Collett's A Good Death is an Exemplary Police Procedural
A Good Death
by Chris Collett
Mystery & Thrillers
Pub Date 01 Feb 2017
A Good Death exemplifies everything I look for in a police procedural - a well developed set of investigators who are believable on and off the job, one or more well plotted mysteries, an interesting variety of suspects/supporting characters. There are three cases in A Good Death: a death that takes place during a house fire, a man who goes missing on the eve of his wedding, and the death of a researcher. Superficially they are very different, but thematically they go well together. The results are quite surprising - Collett is good at providing readers with twists. I liked Constable Kevin "Brown", the new addition to DI Mariner's team. Despite being almost painfully clumsy, he is dedicated, smart and highly competent. I hope he has a place in the next DI Mariner novel.
A Good Death is a very human police procedural. Personal lives affect the professional lives of DI Mariner and his team, and impact how the cases are approached. It gives the novel a realistic, three dimensional feel. A Good Death is an appealing police procedural, refreshingly different. I highly recommend it to anyone who enjoys modern British police procedurals.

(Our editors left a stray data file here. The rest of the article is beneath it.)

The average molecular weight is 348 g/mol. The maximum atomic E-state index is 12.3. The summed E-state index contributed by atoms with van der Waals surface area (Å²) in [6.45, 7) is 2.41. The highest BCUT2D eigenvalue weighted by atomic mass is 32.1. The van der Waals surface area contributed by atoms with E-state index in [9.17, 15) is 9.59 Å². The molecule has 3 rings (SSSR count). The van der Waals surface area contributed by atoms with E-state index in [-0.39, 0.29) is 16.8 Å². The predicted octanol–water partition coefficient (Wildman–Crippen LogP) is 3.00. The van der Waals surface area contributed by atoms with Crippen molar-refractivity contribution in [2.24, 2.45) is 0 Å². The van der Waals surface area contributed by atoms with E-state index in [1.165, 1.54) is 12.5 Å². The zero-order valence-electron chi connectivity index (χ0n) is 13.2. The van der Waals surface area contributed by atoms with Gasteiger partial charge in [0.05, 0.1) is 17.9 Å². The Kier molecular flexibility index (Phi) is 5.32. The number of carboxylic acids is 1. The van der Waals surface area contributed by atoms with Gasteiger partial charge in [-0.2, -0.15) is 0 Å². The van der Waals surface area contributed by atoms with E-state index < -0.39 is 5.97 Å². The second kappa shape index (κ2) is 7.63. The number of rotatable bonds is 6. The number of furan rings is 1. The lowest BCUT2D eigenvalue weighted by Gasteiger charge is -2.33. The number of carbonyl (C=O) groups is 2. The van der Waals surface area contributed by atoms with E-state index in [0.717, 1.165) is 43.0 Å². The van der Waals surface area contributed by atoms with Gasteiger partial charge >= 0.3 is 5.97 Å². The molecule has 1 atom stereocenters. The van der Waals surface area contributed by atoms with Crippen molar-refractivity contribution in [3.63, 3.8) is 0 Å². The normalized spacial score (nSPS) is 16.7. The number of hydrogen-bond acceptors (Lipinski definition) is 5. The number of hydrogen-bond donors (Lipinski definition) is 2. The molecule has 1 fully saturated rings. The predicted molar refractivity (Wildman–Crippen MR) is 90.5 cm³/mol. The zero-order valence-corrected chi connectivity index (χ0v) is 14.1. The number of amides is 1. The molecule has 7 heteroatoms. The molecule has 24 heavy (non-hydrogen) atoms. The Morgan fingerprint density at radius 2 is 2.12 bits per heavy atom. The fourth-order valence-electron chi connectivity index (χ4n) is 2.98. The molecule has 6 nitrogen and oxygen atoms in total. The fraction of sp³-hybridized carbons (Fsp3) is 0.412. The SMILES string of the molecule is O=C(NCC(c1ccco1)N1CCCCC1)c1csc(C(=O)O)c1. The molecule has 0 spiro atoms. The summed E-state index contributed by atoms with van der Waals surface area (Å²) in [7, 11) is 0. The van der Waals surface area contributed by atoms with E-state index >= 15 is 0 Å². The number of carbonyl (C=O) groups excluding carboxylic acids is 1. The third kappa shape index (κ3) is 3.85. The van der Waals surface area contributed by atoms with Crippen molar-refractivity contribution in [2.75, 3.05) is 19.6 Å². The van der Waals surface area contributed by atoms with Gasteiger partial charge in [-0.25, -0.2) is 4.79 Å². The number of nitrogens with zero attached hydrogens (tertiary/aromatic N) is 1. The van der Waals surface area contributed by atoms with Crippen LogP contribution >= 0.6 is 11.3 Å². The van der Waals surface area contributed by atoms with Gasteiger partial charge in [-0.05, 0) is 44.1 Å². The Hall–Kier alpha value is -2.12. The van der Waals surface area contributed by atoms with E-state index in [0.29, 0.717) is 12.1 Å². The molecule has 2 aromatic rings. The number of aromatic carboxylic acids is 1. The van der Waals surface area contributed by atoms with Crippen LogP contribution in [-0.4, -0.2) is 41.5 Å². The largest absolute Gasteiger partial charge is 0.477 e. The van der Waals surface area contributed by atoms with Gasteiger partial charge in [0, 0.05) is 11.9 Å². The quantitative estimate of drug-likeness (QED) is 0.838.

I received a copy of A Good Death from the publisher and netgalley.com in exchange for an honest review.
Detective Inspector Tom Mariner investigates a suspected arson attack and a missing bridegroom in this latest intriguing mystery.
When an elderly man dies in a house fire, the investigating officers are left baffled as to whether the blaze was accidental or started deliberately. If arson, was it a random attack – or part of a personal vendetta? It’s not the first time the Shah family has been targeted.
At the same time, DI Mariner is searching for a missing bridegroom who has vanished two weeks before his wedding. A case of cold feet? Or is there something more sinister behind his disappearance?
Two seemingly unrelated investigations – but there is more to each case than meets the eye. And when a second body is found, events take a decidedly darker turn.